“What to me is the multitude of your sacrifices? I have had enough of burnt offerings of rams… bring no more vain offerings; incense is an abomination to me. New moon and Sabbath and the calling of convocations – my soul hates; they have become a burden to me… Wash yourselves, make yourselves clean; remove the evil of your deeds from before my eyes; cease to do evil, learn to do good; seek justice, correct oppression; bring justice to the fatherless, plead the widow’s cause.” Isaiah 1:10-17
A crescendo has been building; perhaps you’ve felt it. Like a great sermon this book of Isaiah achieves a climax that is both earth-shattering and utterly predictable. It will feel like a surprise that you knew was coming. Chapter 64 concludes the prayer that began yesterday, and in chapter 65 the LORD proves – simply by giving a response – His total distinction from the idols He’s been dismissing.
The LORD answers, but also reveals that His plans are more profound and universal than Israel’s temporal concerns. When He announces “Behold, I create new heavens and a new earth, and the former things shall not be remembered…” He is answering and exceeding the prophet’s prayer that the LORD would rend the heavens. Israel will not simply be restored, but the world itself will be reordered: people “shall build houses and inhabit them, they shall plant vineyards and eat their fruit.” No longer shall they “build and another inhabit; they shall not plant and another eat.” Furthermore, “The wolf and the lamb shall graze together; the lion shall eat straw like an ox… they shall not hurt or destroy in all my holy mountain.”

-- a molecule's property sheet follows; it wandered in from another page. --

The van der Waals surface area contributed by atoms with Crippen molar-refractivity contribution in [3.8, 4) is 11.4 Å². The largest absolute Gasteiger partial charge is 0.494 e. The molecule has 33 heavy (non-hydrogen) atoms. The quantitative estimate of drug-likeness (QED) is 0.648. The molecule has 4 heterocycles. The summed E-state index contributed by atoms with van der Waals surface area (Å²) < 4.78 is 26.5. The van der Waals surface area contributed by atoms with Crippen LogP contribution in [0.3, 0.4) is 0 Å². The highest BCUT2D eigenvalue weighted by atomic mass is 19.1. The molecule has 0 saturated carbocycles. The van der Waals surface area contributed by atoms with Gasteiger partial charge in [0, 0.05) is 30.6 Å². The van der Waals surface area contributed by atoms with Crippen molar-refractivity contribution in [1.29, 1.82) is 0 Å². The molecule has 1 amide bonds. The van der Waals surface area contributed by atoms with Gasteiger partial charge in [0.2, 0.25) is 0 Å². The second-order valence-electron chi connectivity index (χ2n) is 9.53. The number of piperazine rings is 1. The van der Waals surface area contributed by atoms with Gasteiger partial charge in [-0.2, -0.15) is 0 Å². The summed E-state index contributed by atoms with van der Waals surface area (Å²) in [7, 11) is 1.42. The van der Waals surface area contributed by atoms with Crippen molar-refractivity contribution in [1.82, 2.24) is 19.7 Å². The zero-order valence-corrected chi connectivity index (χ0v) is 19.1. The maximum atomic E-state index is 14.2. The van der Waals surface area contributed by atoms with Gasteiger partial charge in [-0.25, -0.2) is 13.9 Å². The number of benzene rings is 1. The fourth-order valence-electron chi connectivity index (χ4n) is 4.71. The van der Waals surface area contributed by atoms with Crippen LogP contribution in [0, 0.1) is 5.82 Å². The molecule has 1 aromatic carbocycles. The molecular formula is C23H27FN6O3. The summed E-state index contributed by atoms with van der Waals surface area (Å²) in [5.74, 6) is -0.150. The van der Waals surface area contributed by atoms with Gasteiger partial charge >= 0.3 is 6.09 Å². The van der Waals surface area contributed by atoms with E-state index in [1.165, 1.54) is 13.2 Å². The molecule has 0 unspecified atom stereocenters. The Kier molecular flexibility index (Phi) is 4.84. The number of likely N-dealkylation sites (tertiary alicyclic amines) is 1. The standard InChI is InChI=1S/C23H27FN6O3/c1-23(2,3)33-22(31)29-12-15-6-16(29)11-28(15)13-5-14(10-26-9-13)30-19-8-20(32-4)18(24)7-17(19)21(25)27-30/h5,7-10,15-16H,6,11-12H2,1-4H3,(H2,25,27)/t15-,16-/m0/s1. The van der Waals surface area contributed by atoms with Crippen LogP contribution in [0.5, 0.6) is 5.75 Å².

And the upheaval is not complete. In chapter 66 the LORD asks, “What is the house that you would build for me, and what is the place of rest?” for “Heaven is my throne, and earth is my footstool.” The LORD compares the one who would slaughter an ox to one who would kill a man, the one “who sacrifices a lamb” to “one who breaks a dog’s neck.” For when the LORD called, “no one answered; when I spoke, they did not listen; but they did what was evil in my eyes, and chose that in which I did not delight.” “But this is the one to whom I look: he who is humble and contrite in spirit and trembles at my word.” In the end, we find the beginning.
Try to listen as an Israelite sitting in the shadow of Solomon’s abandoned temple; or as an exile standing on the banks of the Euphrates. The LORD’s answer to his prayer is to rewrite the patterns of history and nature and worship itself. Is this comfort?
Our verse for this week is Acts 1:8: But you will receive power when the Holy Spirit has come upon you, and you will be my witnesses in Jerusalem and in all Judea and Samaria, and to the end of the earth.
Isaiah 64 through 66. Now let’s read it!
But you will receive power when the Holy Spirit has come upon you, and you will be my witnesses in Jerusalem and in all Judea and Samaria, and to the end of the earth.”